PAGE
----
So I typed the question "what does higgledy-piggledy mean" into the google search engine. It tells me that it means "in confusion or disorder." As per usual I select "more definitions" because I want to see the etymology; and it tells me that in the late 16th century it was a rhyming jingle, perhaps involved with the action of herding pigs. Curiously, there is no etymological language mentioned.

I now believe that the identification of the phrase as Javanese is mistaken, because otherwise google translate would have mentioned that language in its nugget of wisdom. Or would it have done so? It's always possible that google is inconsistent with itself. Surely that couldn't POSSIBLY be the case.

On Assumptions

We all make assumptions. We need to; it's like filling in the cracks on a sidewalk. You wouldn't want to fall down a crack in the sidewalk, would you? Of course not. So we fill in the cracks, allowing the sidewalk to function as a sidewalk - that is, as a conveyor belt that forces you to do all the work. Or as a really inefficient escalator. In other words, what it is 'meant' to be.

I read once that some languages have more repeating elements in them than others, and that those languages are often spoken on islands. I won't bother to cite a source for that, because I'm lazy (note my playing with google translate above). Actually, i just lied. But did I? The thing is, the source that I cited just gives an abstract of an article, and to read the actual article online costs fifty dollars. Well, I'm not going to pay 50 dollars just to find out if the article confirms that what I read once about languages was accurate, or at least has corroborating evidence. If it DOES happen to support the idea that repeating elements (as in 'higgledy-piggledy') are found more often in island languages than in non-island ones, then I lied. But if it DOESN'T, then I didn't lie. I assume here that citing a source for something only makes sense if the source which is cited supports what you say.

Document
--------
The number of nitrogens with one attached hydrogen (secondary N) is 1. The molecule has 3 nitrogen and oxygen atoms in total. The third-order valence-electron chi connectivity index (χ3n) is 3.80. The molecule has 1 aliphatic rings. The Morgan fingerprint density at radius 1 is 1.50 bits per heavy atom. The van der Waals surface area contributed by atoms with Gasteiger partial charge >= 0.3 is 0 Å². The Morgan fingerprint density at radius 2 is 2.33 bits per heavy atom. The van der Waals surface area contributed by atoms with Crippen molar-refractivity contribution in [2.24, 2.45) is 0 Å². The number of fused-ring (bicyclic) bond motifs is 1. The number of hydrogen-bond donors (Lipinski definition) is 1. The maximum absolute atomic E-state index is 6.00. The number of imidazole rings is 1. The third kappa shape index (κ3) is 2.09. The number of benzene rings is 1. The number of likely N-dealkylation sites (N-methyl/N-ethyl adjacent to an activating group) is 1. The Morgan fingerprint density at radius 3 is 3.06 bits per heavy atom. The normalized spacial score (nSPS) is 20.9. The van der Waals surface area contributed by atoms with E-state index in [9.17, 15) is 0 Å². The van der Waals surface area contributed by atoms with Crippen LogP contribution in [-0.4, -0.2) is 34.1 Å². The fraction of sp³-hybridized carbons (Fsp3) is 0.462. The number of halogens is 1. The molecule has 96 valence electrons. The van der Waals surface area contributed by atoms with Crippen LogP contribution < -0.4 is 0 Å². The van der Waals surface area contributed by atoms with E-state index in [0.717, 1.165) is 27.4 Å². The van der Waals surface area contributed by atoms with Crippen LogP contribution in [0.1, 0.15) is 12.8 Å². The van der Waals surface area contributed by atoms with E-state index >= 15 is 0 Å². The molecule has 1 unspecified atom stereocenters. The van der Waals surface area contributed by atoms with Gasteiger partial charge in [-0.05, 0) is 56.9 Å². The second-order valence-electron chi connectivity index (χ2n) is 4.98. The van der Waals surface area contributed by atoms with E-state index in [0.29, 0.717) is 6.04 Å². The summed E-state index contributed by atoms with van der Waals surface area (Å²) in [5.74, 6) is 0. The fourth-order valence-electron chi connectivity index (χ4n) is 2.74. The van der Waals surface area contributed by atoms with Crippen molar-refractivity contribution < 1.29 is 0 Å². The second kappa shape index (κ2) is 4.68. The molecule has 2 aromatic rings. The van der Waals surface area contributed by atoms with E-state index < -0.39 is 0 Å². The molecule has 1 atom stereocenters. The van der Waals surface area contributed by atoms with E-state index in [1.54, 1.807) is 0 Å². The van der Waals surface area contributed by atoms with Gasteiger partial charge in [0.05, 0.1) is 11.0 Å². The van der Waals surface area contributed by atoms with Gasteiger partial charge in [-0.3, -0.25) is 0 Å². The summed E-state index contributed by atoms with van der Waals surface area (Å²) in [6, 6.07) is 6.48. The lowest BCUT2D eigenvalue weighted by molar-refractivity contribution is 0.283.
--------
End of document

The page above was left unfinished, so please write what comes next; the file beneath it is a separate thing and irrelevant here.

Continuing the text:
I'll do an experiment. I'll use google translate to "translate" a nonsense phrase which I will make up, and which contains repeated elements - namely, the phrase "gogo-maloney." (I note that whatever algorithm is used by my browser to underline mis-spelt words as I type them with squiggly red lines has flagged gogo-maloney as such a word, while higgledy-piggledy is not subjected to the same treatment - from which fact I assume that gogo-maloney is nonsense, while higgledy-piggledy is not). Then I will see if the language of an island nation is selected as the source, on the hypothesis that google translate is "guessing" on the source language of an unknown word based at least partly on the repetition of sounds within the word. This is actually a very bad experiment, because there are so many other factors that are not being accounted for, and also because I am running the experiment with only one sample. But that's fine, I'm lazy. Here we go.

There we went. Did you get what I got? English detected. Hmmm, wait a minute... England is an island.